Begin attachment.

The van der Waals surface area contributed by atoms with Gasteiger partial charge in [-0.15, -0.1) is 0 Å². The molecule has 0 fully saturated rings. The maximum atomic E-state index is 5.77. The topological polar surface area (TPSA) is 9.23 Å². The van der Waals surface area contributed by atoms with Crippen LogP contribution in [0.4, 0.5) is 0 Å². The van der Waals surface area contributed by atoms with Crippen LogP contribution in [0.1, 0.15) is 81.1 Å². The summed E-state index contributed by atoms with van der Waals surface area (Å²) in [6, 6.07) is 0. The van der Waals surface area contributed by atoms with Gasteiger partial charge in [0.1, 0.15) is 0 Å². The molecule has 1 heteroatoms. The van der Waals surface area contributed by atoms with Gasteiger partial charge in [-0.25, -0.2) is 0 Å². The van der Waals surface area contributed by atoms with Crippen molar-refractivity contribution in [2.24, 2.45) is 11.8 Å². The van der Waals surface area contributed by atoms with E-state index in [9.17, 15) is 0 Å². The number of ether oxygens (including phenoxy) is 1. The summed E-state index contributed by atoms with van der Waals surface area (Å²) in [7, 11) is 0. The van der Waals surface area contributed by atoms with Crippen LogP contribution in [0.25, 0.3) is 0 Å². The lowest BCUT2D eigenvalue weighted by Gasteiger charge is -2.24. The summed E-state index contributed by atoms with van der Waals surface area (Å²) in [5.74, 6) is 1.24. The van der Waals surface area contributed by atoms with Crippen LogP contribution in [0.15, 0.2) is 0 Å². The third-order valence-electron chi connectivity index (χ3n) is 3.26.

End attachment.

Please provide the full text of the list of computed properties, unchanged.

The van der Waals surface area contributed by atoms with Gasteiger partial charge in [-0.15, -0.1) is 0 Å². The molecule has 0 fully saturated rings. The maximum atomic E-state index is 5.77. The topological polar surface area (TPSA) is 9.23 Å². The van der Waals surface area contributed by atoms with Crippen LogP contribution in [0.4, 0.5) is 0 Å². The van der Waals surface area contributed by atoms with Crippen LogP contribution in [0.1, 0.15) is 81.1 Å². The summed E-state index contributed by atoms with van der Waals surface area (Å²) in [6, 6.07) is 0. The van der Waals surface area contributed by atoms with Gasteiger partial charge in [0.1, 0.15) is 0 Å². The molecule has 1 heteroatoms. The van der Waals surface area contributed by atoms with Gasteiger partial charge in [-0.25, -0.2) is 0 Å². The van der Waals surface area contributed by atoms with Crippen molar-refractivity contribution in [2.24, 2.45) is 11.8 Å². The van der Waals surface area contributed by atoms with E-state index in [9.17, 15) is 0 Å². The number of ether oxygens (including phenoxy) is 1. The summed E-state index contributed by atoms with van der Waals surface area (Å²) in [7, 11) is 0. The van der Waals surface area contributed by atoms with Crippen LogP contribution in [0.25, 0.3) is 0 Å². The lowest BCUT2D eigenvalue weighted by Gasteiger charge is -2.24. The summed E-state index contributed by atoms with van der Waals surface area (Å²) in [5.74, 6) is 1.24. The van der Waals surface area contributed by atoms with Crippen LogP contribution in [0.15, 0.2) is 0 Å². The third-order valence-electron chi connectivity index (χ3n) is 3.26.